Vertical Rope Skills Course


I’m putting together a group to “Check-off” their Vertical Rope Skills #1 for those interested in Mountaineering “the freedom of the hills.”  This ground level takeoff class goes over body dynamics, jams, edging, stemming, friction moves,  weight distribution, mantles, .and other important ascending and descending moves.  Here’s an important concept to remember:

“Maximum Efficiency and Simplicity, with a Minimum of Equipment and Effort; while allowing for a “Low Risk Exposure.”  Risk Exposure is the thing we stay conscious of.  It is the product of Risk Potential x Risk Factor.  It is a tangible number we can touch.   Rather than “yea, it’s safe.”  We combine Risk Potential (the possibility of the event occurring) x Risk Factor (How serious will if be if the event occurs?)  = Risk we are Exposed to or Risk Exposure.

Of course it is not perfectly “BLACK and WHITE” but it does make us stop and think.  For example;  Say you are almost to the summit of Mt. Everest, only 400 vertical feet to good, but your turn around time is 14:00 hours.  Do you push on and blitz to the summit and back?  Good question.  You are not even half way there.  People often forget “Going down is three time more difficult (on average) and accidents that occur on the was down are more often fatal.

Instead of a brain dead choice, you ask yourself  Whats the Risk Potential?  What the chance of getting there as quick as we think we can?  Whats the  chance of O2 problems, what’s the weather like, how will objective dangers fit in, other climbers, …  Now, you make an “Intuitive” call considering those things and more.  Possibility of these problems happening…?   It depends, but on the standard South Col route I would say the chances of something slowing you down.  Slip and a fall.   I would call it maybe 7 or may 8, out of 10.  When I feel like the number is one of two I use the upper one.  So 8 is our Risk Potential is high, “Something happening is a real possibility.”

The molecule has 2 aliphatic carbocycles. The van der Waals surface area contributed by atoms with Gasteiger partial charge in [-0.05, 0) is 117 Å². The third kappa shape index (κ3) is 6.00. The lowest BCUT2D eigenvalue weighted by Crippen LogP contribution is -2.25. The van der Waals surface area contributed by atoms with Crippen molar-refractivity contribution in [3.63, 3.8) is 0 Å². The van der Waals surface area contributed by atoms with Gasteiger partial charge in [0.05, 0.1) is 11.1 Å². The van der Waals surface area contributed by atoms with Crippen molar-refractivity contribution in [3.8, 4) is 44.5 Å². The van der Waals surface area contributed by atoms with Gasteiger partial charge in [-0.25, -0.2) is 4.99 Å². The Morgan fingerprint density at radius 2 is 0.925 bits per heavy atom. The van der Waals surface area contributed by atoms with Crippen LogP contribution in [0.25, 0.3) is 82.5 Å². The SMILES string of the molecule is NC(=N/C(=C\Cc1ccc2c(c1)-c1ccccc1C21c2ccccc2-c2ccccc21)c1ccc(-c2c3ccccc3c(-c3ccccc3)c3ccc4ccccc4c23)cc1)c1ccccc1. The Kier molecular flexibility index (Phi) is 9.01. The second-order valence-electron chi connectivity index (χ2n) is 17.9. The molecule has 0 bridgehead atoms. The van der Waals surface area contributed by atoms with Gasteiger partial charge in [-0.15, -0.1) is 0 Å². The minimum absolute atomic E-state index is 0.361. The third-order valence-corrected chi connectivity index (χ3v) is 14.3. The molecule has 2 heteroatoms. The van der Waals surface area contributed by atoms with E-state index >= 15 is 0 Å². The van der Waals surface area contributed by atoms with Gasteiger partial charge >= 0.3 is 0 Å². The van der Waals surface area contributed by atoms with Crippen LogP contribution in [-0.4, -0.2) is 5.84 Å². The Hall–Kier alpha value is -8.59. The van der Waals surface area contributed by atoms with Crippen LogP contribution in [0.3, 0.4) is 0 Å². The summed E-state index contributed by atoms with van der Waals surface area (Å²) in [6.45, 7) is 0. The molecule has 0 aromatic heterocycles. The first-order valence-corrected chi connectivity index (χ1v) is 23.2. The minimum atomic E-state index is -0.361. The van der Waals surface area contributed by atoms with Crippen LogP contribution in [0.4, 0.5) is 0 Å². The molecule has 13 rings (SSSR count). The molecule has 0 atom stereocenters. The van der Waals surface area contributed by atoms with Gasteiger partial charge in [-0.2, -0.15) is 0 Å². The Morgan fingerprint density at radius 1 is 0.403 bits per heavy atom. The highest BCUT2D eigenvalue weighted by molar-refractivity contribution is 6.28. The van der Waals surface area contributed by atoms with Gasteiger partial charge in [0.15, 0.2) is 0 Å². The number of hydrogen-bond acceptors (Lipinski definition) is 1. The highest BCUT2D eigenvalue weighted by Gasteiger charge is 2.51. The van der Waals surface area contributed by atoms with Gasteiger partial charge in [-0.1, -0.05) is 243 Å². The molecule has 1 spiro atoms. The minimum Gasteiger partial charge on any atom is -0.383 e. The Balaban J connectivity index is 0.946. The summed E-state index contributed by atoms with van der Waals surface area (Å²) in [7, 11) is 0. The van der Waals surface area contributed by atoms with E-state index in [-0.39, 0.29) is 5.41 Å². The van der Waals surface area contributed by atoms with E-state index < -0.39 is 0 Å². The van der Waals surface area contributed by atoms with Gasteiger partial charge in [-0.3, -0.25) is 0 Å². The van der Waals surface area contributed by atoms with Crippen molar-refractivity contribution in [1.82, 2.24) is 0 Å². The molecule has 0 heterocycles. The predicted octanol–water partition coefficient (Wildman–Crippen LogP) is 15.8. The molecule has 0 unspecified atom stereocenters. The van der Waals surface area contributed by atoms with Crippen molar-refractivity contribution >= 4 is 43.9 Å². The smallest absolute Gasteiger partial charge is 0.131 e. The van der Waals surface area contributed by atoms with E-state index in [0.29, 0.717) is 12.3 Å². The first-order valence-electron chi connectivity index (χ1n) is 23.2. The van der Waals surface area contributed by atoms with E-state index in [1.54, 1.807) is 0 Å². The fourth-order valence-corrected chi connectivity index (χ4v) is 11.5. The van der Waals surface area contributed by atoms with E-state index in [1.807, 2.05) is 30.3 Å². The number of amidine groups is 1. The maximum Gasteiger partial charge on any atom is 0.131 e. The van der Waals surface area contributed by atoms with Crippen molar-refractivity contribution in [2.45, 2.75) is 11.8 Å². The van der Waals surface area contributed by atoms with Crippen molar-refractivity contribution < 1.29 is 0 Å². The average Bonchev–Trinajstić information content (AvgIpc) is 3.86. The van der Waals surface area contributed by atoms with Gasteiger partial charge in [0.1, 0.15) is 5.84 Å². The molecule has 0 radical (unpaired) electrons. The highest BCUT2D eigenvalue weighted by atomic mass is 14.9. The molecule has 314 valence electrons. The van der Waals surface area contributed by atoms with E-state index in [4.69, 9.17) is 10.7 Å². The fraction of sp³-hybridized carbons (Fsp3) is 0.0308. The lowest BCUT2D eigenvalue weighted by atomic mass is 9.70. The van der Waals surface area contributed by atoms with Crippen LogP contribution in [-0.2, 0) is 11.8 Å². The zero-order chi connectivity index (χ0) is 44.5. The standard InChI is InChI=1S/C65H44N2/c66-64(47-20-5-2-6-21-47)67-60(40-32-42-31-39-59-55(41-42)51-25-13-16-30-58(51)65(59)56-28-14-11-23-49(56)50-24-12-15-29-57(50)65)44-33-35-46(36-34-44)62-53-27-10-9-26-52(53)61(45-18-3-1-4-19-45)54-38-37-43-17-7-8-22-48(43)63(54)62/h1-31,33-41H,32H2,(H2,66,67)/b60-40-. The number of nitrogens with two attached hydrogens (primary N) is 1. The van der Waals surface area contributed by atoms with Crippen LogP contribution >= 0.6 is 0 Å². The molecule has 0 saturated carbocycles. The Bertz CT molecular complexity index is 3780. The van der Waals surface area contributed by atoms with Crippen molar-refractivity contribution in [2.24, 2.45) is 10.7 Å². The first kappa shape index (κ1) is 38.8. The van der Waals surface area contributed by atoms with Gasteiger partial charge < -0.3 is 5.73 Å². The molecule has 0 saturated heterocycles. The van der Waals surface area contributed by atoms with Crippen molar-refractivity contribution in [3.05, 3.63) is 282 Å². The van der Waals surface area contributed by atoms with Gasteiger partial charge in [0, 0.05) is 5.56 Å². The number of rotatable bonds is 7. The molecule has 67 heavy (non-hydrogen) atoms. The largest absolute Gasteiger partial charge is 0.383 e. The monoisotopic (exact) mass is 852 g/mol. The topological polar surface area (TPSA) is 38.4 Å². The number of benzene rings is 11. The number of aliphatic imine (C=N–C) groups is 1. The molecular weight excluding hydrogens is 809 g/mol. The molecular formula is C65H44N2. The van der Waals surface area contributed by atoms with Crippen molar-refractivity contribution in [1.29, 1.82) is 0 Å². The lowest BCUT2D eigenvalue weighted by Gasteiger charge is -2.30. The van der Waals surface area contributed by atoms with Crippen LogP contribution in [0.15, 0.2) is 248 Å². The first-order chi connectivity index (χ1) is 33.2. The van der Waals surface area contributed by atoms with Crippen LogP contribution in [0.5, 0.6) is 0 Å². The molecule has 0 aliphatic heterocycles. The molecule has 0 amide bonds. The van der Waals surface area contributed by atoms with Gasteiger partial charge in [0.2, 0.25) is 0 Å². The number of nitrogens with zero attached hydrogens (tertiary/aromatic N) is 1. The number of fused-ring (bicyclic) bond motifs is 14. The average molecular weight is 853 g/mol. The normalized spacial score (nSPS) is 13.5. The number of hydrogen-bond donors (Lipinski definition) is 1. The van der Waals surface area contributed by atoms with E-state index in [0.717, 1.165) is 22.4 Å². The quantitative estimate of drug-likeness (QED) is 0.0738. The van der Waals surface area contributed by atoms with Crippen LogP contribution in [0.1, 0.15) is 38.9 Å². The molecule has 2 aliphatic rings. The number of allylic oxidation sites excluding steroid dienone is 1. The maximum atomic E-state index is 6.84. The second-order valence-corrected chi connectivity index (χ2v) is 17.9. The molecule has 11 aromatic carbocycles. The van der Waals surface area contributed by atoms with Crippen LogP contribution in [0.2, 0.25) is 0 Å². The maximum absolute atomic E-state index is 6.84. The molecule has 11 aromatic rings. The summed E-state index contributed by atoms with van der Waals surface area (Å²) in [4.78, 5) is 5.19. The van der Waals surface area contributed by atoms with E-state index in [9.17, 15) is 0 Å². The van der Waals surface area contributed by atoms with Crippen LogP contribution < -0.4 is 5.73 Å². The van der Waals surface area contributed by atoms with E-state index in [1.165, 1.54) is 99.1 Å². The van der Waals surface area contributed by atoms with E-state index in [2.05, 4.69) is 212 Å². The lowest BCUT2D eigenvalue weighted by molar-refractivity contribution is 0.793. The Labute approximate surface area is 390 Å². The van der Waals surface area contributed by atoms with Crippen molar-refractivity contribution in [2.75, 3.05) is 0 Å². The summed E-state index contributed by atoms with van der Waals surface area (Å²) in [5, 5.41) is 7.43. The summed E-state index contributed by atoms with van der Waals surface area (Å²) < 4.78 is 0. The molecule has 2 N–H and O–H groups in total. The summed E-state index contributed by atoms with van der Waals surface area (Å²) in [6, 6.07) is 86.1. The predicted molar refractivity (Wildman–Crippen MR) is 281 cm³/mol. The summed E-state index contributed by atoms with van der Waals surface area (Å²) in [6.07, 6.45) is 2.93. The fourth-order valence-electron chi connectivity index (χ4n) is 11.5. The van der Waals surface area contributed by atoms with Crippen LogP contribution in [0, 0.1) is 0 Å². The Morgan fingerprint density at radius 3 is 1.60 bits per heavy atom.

Now, what’s the  Risk Factor?  How bad could or would it be if any of the things happen, individually or maybe several like a fall which break the O2 feed?  That sounds pretty serious…?  Well, it is your call.  This is a way I have develop to make me think, give me a tangible to work with, etc.    In this case, I might say the Risk Factor (how bad will it be if things do go wrong?  A fall and a break of the O2 gear?  Bad weather blowing in?   I would say maybe 7 out of 10  .  Maybe higher.  What kind, well, at the least, you have considered them.   Now it is time to consider the Risk Exposure  8 x 7 = 56 out of a hundred.  For me I have labeled 0 to 25 a low risk thing (I don’t use safe like this, because it makes us have bias’s towards safe, causing use to let our guard down. )  If we say “low risk” it intuitively feels like “Well, it is kind of safe, but I should be sort of aware.  Verses “safe” is black and white.  26 to 50 high risk (maybe be acceptable for skilled, and experienced climbers.  Beginners go back…  51 Extreme “Better think twice…”  Everest has a number of bodies still up there, including Mallory and Irvine… Probably the first to actually climb Everest.  Unfortunately, they never make the second half of the trip.  They eventually found their bodies…

I teach these skills, and it is better to take a class.  Reading is good, but having someone explain things is much better.  


Then we bring technical climbing equipment into the picture: climbing boots/shoes, our “second lease on life” our rope.  Of course we msoft

Introduction to Vertical Rope Skills Training

About bolts and safety